Extraditing a top executive of Chinese telecom giant Huawei to the United States “would undermine Canada’s sovereignty and its independence on the world stage,” her lawyers argue.
Lawyers for Meng Wanzhou claim American prosecutors are trying to “dress up” a sanctions breaking case as a crime in their bid to extradite Huawei’s chief financial officer to the U.S.
Meng was arrested by Canadian authorities at the Vancouver International on Dec. 1, 2018, on a U.S. arrest warrant, setting off a diplomatic crisis between Beijing and Ottawa.
The U.S. accuses Meng, Huawei, a U.S. subsidiary and telecom equipment seller Skycom of committing bank fraud, wire fraud and conspiracy to commit money laundering. The charges are linked to possible violations of U.S. sanctions against Iran.
Meng and Huawei deny all charges.
They argue that the Iran sanctions that Meng and Huawei are alleged to have violated were imposed by the U.S. unilaterally and thus don’t have the force of international law.
“It is simply not Canada’s role to enforce American foreign policy through our laws, especially when such foreign policy is diametrically at odds with our country’s chosen legal framework,” her lawyers argue in legal documents released Thursday.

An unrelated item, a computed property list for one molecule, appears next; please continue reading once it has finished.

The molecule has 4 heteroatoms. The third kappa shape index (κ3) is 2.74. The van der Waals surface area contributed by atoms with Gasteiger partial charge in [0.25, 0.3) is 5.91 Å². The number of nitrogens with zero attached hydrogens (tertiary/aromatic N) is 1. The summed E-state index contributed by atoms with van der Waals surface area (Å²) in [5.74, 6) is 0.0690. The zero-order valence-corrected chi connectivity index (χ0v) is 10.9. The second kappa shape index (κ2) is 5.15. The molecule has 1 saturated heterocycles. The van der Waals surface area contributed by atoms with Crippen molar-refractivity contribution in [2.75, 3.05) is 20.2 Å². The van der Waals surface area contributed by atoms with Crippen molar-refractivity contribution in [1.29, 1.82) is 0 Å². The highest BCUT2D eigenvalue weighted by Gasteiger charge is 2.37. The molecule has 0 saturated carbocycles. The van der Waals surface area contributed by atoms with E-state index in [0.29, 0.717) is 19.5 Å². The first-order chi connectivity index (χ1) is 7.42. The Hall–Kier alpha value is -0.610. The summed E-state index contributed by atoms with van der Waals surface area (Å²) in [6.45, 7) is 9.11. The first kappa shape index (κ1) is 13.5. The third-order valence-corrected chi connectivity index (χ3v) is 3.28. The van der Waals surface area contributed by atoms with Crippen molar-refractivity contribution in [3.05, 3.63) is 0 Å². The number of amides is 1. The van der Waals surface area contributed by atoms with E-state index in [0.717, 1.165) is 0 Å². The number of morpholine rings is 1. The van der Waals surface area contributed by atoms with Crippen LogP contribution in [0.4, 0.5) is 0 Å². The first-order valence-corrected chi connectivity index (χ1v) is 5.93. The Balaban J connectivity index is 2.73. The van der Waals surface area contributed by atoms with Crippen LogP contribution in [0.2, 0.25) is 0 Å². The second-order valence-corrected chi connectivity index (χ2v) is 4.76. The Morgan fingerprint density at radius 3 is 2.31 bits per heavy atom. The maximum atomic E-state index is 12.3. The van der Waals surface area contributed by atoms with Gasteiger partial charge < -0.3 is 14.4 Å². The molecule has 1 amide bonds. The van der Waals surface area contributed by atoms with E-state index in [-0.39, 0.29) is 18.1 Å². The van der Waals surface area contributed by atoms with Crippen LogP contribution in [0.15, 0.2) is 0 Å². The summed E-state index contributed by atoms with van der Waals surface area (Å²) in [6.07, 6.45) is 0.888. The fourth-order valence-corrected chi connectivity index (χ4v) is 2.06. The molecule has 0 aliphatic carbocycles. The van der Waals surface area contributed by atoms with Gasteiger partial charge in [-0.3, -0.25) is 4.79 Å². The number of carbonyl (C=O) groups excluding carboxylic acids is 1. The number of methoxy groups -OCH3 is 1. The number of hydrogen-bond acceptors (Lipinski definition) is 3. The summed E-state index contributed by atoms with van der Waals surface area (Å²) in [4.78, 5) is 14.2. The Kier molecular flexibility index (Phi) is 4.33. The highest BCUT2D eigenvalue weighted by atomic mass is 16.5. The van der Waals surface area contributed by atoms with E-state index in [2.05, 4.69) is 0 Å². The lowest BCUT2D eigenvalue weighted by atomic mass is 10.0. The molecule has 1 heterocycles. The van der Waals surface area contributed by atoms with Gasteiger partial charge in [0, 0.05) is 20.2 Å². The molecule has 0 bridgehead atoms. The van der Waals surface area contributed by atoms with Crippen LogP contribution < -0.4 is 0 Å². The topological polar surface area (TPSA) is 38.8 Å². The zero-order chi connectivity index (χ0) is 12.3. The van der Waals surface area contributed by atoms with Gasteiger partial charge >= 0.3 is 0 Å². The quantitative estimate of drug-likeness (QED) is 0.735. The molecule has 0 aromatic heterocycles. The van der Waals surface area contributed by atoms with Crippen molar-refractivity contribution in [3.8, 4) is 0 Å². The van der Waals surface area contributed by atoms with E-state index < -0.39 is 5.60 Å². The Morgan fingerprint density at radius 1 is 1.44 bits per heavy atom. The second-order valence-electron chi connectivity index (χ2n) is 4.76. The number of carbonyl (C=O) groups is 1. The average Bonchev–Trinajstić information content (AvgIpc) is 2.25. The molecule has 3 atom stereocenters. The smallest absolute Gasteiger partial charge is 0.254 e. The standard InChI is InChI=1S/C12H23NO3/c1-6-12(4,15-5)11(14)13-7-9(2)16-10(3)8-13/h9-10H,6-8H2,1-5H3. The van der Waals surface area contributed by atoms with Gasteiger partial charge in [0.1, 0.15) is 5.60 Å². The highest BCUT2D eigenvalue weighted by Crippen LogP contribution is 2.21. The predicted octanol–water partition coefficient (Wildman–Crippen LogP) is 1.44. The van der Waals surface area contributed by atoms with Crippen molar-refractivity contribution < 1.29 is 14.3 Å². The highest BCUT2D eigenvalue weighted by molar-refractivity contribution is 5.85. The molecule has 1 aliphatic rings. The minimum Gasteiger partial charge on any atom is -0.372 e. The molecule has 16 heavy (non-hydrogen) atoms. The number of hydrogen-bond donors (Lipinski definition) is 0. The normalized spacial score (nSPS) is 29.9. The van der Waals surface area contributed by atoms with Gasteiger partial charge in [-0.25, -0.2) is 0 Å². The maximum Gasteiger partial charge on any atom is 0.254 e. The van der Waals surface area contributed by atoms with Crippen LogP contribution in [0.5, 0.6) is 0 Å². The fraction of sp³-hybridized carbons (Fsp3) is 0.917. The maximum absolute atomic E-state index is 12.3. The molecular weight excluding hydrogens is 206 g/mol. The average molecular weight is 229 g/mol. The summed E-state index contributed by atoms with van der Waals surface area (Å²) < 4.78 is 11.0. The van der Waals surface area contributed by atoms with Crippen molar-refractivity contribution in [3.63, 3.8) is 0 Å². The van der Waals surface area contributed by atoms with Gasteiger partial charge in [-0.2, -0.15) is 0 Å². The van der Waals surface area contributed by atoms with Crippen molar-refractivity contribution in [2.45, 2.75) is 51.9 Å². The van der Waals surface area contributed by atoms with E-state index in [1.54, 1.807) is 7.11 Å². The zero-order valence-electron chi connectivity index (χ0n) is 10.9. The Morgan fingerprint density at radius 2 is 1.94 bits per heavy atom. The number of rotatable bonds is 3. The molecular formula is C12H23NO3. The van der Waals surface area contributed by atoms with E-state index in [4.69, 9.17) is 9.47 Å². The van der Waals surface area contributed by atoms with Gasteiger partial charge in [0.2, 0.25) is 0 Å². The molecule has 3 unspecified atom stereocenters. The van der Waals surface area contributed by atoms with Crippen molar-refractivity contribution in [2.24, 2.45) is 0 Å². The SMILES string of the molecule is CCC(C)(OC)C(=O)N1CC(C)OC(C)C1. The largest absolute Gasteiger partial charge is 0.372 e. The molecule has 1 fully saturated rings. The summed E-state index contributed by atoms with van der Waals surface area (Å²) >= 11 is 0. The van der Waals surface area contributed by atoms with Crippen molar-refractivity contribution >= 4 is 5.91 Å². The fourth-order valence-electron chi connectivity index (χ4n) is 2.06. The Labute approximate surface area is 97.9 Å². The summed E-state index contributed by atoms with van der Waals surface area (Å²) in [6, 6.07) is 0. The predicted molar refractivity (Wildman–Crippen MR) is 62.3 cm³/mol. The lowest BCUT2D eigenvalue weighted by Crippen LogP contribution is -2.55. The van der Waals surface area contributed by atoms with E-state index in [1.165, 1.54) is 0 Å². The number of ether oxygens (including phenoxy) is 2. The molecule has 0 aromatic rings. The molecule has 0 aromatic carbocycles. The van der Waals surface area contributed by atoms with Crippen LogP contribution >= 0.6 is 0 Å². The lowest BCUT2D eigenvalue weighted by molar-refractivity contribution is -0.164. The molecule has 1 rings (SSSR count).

China is demanding Meng’s immediate release and has called on the U.S. to withdraw the extradition request and stop the “unreasonable suppression” of Chinese companies.
Canadian officials insist that there has been no political interference in her arrest and it will be up to the Canadian judicial system to decide whether she is extradited to the U.S. to face the charges against her.
The 47-year-old daughter of Huawei founder Ren Zhengfei remains free on a $10-million bail and resides at one of the mansions in Vancouver she co-owns with her husband.
Her extradition hearings are expected to begin in January of 2019.
China has retaliated by arresting two Canadians, former diplomat Michael Kovrig and entrepreneur Michael Spavor, accusing them of “endangering national security.” Beijing has also piled up economic pressure on Canada by effectively stopping imports of some key commodities such as canola.
With files from CBC News